Regrets in Finance and Romance
How does the fear of regret affect our dating behavior?
Posted Dec 21, 2017
One of the most well-known biases in financial behavior is called the “disposition effect.” It refers to situations in which investors hold on tight to a losing asset. When we enter into a new investment, whether it be a mutual fund, a specific stock, or even Bitcoin, we will be very reluctant to sell the asset at a loss. We will almost always prefer to hang on to it until it picks up again, almost regardless of the prospects that it will eventually move into profit territory.
A related behavioral bias is the “sunk cost bias.” Each and every one of us has experienced a situation in which he or she started a new project at home or at work with a substantial expectation of it thriving and doing well. While putting enormous effort into the project, we gradually notice that it’s going nowhere. We can still opt out of this fruitless enterprise but instead we find ourselves hanging on to it longer and longer, exerting more and more effort in spite of our gut feeling that it will bring nothing in return.
Why do we fall into these traps? Why do logic and reasoning fail to rescue from these muddy ponds early enough?
The driving force for such behavior is the fear of regret!
Regret is an enormously important emotion designed by evolution to facilitate learning. We cannot learn from our mistakes without regret. Without this painful stimulus we would keep repeating the same mistake over and over again. Regret warns us ahead of time not to do something we have done in the past and felt sorry about later. But regret is painful. We fear it and try to avoid it whenever possible. If the asset we bought depreciates in value, selling it at a loss will trigger regret. We will be compelled to admit to ourselves (and possibly to others) that we made a mistake in buying it in the first place. Instead, holding on to it allows us to avoid regret since there’s still a chance that its value will go up again sometime in the future.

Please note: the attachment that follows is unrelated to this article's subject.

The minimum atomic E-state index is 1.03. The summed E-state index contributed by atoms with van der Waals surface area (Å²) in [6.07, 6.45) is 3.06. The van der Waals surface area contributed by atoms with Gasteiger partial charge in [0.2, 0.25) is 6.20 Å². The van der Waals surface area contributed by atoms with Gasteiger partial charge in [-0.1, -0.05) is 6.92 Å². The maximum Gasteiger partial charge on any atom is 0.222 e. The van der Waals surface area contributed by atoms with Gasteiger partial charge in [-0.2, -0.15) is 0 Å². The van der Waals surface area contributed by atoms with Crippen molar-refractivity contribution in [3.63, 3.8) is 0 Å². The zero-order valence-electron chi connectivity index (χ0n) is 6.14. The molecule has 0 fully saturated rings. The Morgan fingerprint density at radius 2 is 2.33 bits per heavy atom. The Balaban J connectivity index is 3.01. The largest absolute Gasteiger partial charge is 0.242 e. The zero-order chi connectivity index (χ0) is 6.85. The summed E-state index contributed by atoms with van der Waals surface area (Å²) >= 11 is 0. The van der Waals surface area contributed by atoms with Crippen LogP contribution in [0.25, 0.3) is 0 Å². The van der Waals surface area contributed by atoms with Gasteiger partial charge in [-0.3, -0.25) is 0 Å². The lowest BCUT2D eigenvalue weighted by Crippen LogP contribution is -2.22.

When we terminate a project before it materializes because we realize that it’s going nowhere we likewise experience regret. “How the hell did I get into this mess?” would be a typical reaction. Trying unreasonably to move the project forward will allow us to avoid regret temporarily, while forcing us to sink more cost into it.
The sunk cost bias quite often hits us also in our dating behavior when we hang on to a relationship that we well know is going nowhere. A futureless relationship that lacks love or passion can be justified if it either serves some social purpose or serves as a remedy for loneliness. But often such relationships survive on very different grounds, namely, the inconvenience of terminating them. Ending a relationship, again, compels us to admit a failure: a failure to make oneself attractive enough to the other party, or a failure to feel attracted to the other party. We may sometimes argue to ourselves that since we have come this far with the relationship we ought to give it another chance – when we know that there is no chance. Again, as long as the relationship is alive we experience no regret, but when it terminates regret is pulled out in the form of self-discernment, and eventually self-judgment. Interestingly, the same force that holds us to a failed relationship also prevents us from starting a relationship when we have none. Fearing regret makes the status quo amazingly attractive because regret typically emerges when we do something to change the status quo and find ourselves worse off.
Is there a remedy for the fear of regret? The most effective remedy is to allow yourself to be advised. In the case of financial decisions, this is typically achieved by hiring a financial adviser. Doing so reduces the fear of regret substantially, because it is not we alone who make the decision and it is not we alone to blame if it turns out to be wrong. But the very same logic applies to a romantic regret. Allow yourself to get advice from a close friend or a family member when starting a new relationship or before terminating one. In addition to having an unbiased opinion it will also allow you to share the burden of regret with someone else if you realize that you made a wrong decision. This will make the departure from the status quo much easier.
Comfortable as it may feel, anyone who lets the status quo take them over will soon lose track of their first goal, namely, finding a suitable partner.